Presentation on theme: "UNITED STATES HISTORY AND THE CONSTITUTION South Carolina Standard USHC-3.5."— Presentation transcript:
UNITED STATES HISTORY AND THE CONSTITUTION South Carolina Standard USHC-3.5
Jim Crow laws Determined to claim the full rights of citizenship in a democracy, African Americans responded to the restrictions placed upon them by the Jim Crow laws and their loss of the vote through poll taxes and literacy tests.
African American leaders African American leaders emerged who were united in their determination to attain full citizenship but were divided as to the best strategy to pursue. The strategies each advocated depended in large measure on personal background and the audience that each addressed.
Booker T. Washington Booker T. Washington Booker T. Washington was born a slave in the South and raised himself to a leadership position through his determination to receive an education and hard work. Booker T. Washington Booker T. Washington He founded the Tuskegee Institute in order to provide vocational training to African Americans who knew only how to farm.
George Washington Carver George Washington Carver worked at Tuskegee developing new crops to aid the poverty stricken cotton farmers of the region. George Washington Carver George Washington Carver
Vocational Education Booker T. Washington’s experience in the increasingly segregated South led him to advocate vocational education and opportunities for employment as more important to the well-being of African Americans than social and political equality.
Atlanta Compromise” Although Washington’s ultimate goal was full equality, African Americans who were too assertive in advocating for their political and social rights might fall victim to a lynching. As Southern businessmen opened textile mills throughout the region, Booker T. Washington pleaded with them to hire the hard-working former slaves in his so- called “Atlanta Compromise” speech
Second Class Citizenship Although Booker T. Washington lobbied behind the scenes for greater social and political rights, his public statements suggested that he was willing to accept the second class citizenship offered by Jim Crow laws, literacy tests and poll taxes in exchange for jobs that would alleviate the poverty of African American sharecroppers.
“Accommodation” Although Washington’s strategy was acceptable to the white majority of the South, jobs were not forthcoming. Southern African Americans revered Washington but northern African Americans criticized his gradualism and “accommodation”.
W.E.B. DuBois W.E.B. DuBois W.E.B. DuBois was born free in the North, attended prestigious schools on scholarship and earned a PhD from Harvard University. W.E.B. DuBois W.E.B. DuBois DuBois opposed Washington’s emphasis on vocational education and argued that all African Americans should have the opportunity for any education that fit their talents.
NAACP DuBois promoted the development of a “Talented Tenth” of well-educated African American leaders. DuBois voiced both his opposition to Washington’s strategy and his own advocacy for full social and political rights for all African Americans through the National Association for the Advancement of Colored People (NAACP), which he had helped to found, and its publication The Crisis, which he edited. NAACP
Rhetoric DuBois’s militant rhetoric energized his readers, the growing African American middle class, but was less acceptable to the white community.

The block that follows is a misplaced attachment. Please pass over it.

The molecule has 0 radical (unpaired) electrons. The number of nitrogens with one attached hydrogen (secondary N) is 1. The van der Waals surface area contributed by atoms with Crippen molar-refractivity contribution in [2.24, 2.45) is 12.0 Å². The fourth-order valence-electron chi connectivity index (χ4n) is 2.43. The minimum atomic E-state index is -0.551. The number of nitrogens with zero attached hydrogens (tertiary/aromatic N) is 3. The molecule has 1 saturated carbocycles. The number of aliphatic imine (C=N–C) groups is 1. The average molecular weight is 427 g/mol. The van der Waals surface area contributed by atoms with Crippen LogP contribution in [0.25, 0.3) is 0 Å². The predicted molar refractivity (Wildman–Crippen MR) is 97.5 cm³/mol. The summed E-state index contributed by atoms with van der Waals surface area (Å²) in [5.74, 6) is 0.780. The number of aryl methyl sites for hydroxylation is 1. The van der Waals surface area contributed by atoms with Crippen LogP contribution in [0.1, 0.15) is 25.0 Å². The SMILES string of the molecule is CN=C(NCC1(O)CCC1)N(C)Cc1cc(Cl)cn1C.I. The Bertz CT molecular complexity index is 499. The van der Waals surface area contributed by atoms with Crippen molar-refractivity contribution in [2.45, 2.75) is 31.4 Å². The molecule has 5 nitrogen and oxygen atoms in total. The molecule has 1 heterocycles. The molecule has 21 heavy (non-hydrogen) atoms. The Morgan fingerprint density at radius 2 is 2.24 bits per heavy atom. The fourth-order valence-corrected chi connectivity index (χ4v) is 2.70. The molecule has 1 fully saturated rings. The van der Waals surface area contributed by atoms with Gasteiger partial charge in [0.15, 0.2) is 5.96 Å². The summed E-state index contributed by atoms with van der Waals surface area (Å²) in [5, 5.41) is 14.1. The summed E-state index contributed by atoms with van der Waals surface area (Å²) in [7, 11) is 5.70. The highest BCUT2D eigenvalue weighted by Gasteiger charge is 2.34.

Public Facilities, Equal? Schools, neighborhoods and public facilities continued to be segregated in the North by practice (de facto) and in the South by law (de jure). African Americans were most often the last hired and the first fired.
Brown v Board of Education It would be many years before the NAACP would be successful in protecting the rights of African Americans in the courts [Brown v Board of Education, 1954] and launch the modern civil rights movement Brown v Board of EducationBrown v Board of Education
Ida Wells-Barnett Ida Wells-Barnett was born a slave in Mississippi shortly before emancipation. Ida Wells-Barnett Ida Wells-Barnett She grew up on a plantation where her parents continued to work for their former master.
Ida Wells-Barnett Educated in a Reconstruction-era freedom school, Wells-Barnett took a job as a teacher and later as a newspaper writer.
Jim Crow Laws Ida Wells-Barnett experienced Jim Crow first hand when she was forcibly removed from a railroad car and forced to sit in a colored-only car. She sued the railroad company but her initial victory was overturned on appeal.
Critical Editorial She wrote an editorial critical of the segregated schools in Memphis that cost Wells-Barnett her job as a teacher. Wells-Barnett also experienced violent intimidation when a friend was lynched in Memphis.
Run Out of Memphis This experience launched her investigation of lynching as a newspaper editor. She devoted the rest of her life to an anti-lynching crusade. Her outspoken criticisms of lynching met with a violent reaction from whites and she was forced to leave Memphis.
Founding Member Ida Wells-Barnett strenuously objected to Booker T. Washington’s strategy which she labeled as accommodation. She was a founding member of the NAACP, but left that group when it was not militant enough.
Jane Addams She worked with Jane Addams to prevent the Chicago public schools from being segregated and supported the cause of women’s suffrage. Although Wells-Barnett’s campaign against lynching was not successful in her lifetime, it raised awareness of the conditions of African Americans